Understanding Negative News

(Read time: 6 minutes)

We frequently hear that the world is becoming a better place and for those who become overly optimistic, rest assured the news channels are always available. The constant barrage of stories about climate change, oppression, inequality, crime and pandemics will quickly bring you back to reality.

Journalism at its heart is a worthy cause – in my eyes, journalism is responsible for building an awareness of global events, thus enabling individuals to become more informed. By becoming more informed we are better equipped to fight for a just society, we are better equipped to apply political pressure where necessary, and we are more likely to keep ourselves in check. Tasks which were historically partly delegated to religion have somewhat been transferred to journalism, which continues to grow in its role in acting as a social compass.   

But have we ever considered the nature of the news? Have we considered what impact it may be having on us, on our viewpoint and on our overall wellbeing? Have we ever wondered why good news draws less attention than bad news? While we all understand that bad news sells more than good news, what is the underlying rationale behind this logic?

According to the London School of Economics, negative news leads to more sales simply because we are more likely to pay attention to negative news over positive news. But is this concept limited to the news? Let’s take a step back and consider the following examples, all of which I have personally experienced:

  • While giving a presentation at work, you temporarily forget your lines – you then feel embarrassed for the entire week even though it is likely no one even noticed;
  • you’re given feedback on a project where, irrespective of all the good comments, you dwell on the one development point;
  • you have an argument with someone and for a short time after you are only able to focus on their faults.

After conducting some research, these are all examples of the negativity bias which postulates that events which have a negative perception are more likely to have an impact on one’s phycological state, even in instances where the positive perception clearly outweighs the negative.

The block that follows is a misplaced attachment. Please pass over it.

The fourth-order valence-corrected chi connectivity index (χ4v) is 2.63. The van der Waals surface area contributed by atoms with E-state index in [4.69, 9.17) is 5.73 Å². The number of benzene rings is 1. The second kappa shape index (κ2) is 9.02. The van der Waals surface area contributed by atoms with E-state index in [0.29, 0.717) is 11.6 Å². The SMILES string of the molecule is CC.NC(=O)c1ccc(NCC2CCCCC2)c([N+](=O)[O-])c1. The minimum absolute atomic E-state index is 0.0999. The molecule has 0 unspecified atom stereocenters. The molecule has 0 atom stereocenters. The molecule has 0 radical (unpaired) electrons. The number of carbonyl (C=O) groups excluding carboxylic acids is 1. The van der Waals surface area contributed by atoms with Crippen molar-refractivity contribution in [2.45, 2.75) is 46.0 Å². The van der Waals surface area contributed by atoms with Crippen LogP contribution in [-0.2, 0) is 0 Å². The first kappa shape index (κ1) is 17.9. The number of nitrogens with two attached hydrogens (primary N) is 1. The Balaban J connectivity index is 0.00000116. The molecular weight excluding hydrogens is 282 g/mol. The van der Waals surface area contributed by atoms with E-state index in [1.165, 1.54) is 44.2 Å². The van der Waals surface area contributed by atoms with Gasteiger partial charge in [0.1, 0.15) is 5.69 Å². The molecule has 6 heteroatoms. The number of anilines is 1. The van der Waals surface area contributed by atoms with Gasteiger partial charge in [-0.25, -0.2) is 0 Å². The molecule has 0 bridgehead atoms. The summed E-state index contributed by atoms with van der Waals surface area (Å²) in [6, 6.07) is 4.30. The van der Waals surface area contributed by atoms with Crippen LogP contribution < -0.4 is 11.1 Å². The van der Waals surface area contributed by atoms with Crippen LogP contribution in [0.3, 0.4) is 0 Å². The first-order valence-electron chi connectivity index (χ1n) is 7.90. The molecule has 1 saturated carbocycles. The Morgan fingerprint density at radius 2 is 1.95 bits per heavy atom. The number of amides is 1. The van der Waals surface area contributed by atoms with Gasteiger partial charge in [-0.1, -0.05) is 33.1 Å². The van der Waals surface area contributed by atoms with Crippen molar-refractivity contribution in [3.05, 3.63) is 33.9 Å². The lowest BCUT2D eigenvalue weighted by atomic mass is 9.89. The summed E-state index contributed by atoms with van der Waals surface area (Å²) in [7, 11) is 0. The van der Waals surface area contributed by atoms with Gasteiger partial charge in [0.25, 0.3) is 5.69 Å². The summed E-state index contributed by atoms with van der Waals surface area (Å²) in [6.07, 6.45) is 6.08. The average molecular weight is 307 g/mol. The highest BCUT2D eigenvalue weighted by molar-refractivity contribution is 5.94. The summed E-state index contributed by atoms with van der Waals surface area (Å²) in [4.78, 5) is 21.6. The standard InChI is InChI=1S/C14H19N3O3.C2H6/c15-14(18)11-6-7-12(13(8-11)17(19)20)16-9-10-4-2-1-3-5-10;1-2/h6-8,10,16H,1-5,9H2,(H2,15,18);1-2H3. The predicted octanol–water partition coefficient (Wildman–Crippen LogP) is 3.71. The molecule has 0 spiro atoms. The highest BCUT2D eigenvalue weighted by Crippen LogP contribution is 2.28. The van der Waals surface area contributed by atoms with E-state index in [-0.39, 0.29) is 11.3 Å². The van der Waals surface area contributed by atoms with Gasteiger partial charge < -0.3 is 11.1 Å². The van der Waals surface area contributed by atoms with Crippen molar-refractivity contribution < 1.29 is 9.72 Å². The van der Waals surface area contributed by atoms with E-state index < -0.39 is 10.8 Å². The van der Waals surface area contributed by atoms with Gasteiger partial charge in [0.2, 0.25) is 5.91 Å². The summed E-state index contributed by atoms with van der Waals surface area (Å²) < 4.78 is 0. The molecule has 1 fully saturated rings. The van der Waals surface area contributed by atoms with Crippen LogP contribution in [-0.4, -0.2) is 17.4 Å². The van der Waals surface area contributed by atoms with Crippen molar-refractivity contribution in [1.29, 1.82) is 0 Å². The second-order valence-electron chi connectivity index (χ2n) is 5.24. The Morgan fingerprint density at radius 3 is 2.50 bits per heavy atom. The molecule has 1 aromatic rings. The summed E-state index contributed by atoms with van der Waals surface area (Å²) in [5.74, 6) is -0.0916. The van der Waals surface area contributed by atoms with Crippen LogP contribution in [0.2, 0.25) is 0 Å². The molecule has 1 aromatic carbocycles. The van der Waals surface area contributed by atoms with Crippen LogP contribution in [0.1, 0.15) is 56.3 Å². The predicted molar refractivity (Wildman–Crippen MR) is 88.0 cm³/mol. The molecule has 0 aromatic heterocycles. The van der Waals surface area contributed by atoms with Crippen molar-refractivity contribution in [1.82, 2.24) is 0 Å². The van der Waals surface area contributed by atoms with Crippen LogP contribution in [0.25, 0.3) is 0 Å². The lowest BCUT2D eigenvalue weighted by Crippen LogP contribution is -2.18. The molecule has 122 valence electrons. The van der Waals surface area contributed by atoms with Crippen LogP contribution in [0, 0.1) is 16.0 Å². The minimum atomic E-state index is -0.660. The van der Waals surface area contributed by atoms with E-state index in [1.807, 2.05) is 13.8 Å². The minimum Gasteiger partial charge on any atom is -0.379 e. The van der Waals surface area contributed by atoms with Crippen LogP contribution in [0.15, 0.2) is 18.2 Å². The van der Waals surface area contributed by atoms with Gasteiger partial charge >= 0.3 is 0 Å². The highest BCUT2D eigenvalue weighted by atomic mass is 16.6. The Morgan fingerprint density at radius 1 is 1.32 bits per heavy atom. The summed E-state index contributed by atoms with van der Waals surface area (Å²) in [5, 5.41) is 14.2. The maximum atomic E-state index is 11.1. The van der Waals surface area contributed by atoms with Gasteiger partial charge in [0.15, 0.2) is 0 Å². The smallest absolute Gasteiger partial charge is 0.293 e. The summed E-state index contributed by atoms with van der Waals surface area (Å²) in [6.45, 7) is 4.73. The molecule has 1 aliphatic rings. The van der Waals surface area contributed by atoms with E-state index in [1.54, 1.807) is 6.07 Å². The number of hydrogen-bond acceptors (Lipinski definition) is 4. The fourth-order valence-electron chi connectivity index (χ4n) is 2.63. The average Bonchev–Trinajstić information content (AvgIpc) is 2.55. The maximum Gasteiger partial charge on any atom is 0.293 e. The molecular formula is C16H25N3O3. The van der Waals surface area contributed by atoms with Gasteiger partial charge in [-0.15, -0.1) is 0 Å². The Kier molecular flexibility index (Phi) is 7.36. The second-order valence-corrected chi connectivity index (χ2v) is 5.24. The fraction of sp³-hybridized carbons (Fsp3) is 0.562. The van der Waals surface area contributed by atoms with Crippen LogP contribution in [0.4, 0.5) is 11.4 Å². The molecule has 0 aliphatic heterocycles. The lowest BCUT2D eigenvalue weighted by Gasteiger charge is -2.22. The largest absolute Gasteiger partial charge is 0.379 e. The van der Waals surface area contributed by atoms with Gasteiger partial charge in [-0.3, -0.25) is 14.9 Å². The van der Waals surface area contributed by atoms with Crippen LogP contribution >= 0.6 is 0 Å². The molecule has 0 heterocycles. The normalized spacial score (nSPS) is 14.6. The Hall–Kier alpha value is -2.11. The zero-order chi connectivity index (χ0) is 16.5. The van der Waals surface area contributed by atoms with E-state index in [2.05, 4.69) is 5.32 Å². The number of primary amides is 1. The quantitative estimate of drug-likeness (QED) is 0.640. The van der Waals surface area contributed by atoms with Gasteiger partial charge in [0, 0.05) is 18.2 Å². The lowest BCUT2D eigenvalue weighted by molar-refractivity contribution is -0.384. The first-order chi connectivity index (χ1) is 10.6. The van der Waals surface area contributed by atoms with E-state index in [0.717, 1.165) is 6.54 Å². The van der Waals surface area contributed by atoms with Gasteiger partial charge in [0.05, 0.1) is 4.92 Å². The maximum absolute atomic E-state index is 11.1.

According to a study conducted by the Proceeding of the National Academy of Sciences, there is a theory that this attitude towards negative information is an evolutionary trait. Not too long ago in the timeline of human evolution, paying attention to negative information was literally a matter of life and death; as a result, it makes sense that our experiences are shaped by negative perceptions and that we are naturally drawn towards negative news.

At the same time, according to a journal posted on Science Direct, negative news is more likely to be seen as truthful simply because it draws more attention. As a result, the news can quickly distort people’s perception of reality because of the Availability Heuristic, which as explained in the paper by Amos Tversky and Daniel Kahneman suggests that negative news will be seen as more common simply because of the ease with which relevant instances come to mind. So, we find ourselves in a situation where the news will repeatedly pick up an anomaly, leading us to believe it is the norm and thus increasing our generally glum outlook.

Another interesting theory is that we are subconsciously addicted to knowing about events outside of our immediate circle and in particular to gossip. According to a paper published in Social Neuroscience, negative gossip significantly enhances the caudate nucleus, which is also known as the reward system of the brain. Rather than being malicious, this process is again due to our timeline – as explained by Yuval Harari, author of Sapiens: A Brief History of Humankind, social interactions which include gossiping not only allowed humans to survive but also expand their tribes, forge relationships and hierarchies.

Understanding all of this, it is clear why the news can lead us into a vicious cycle whereby it will temporality parachute us into a bulletin which provides the facts and figures before instantaneously transposing us into the next bulletin. Don’t get me wrong – there are a number of extremely important stories out there that we need to understand. However, at the same time, it makes sense that more and more people are reporting a feeling of helplessness, contempt and desensitisation when watching the news.

Could you therefore argue that we have not yet evolved to cope with the amount of information available to us, or the way in which it is disseminated? Perhaps in the same way, I became intrigued about understanding why I was so easily drawn towards negative news; maybe someday in the future someone will look at us to better understand their individual behaviours.


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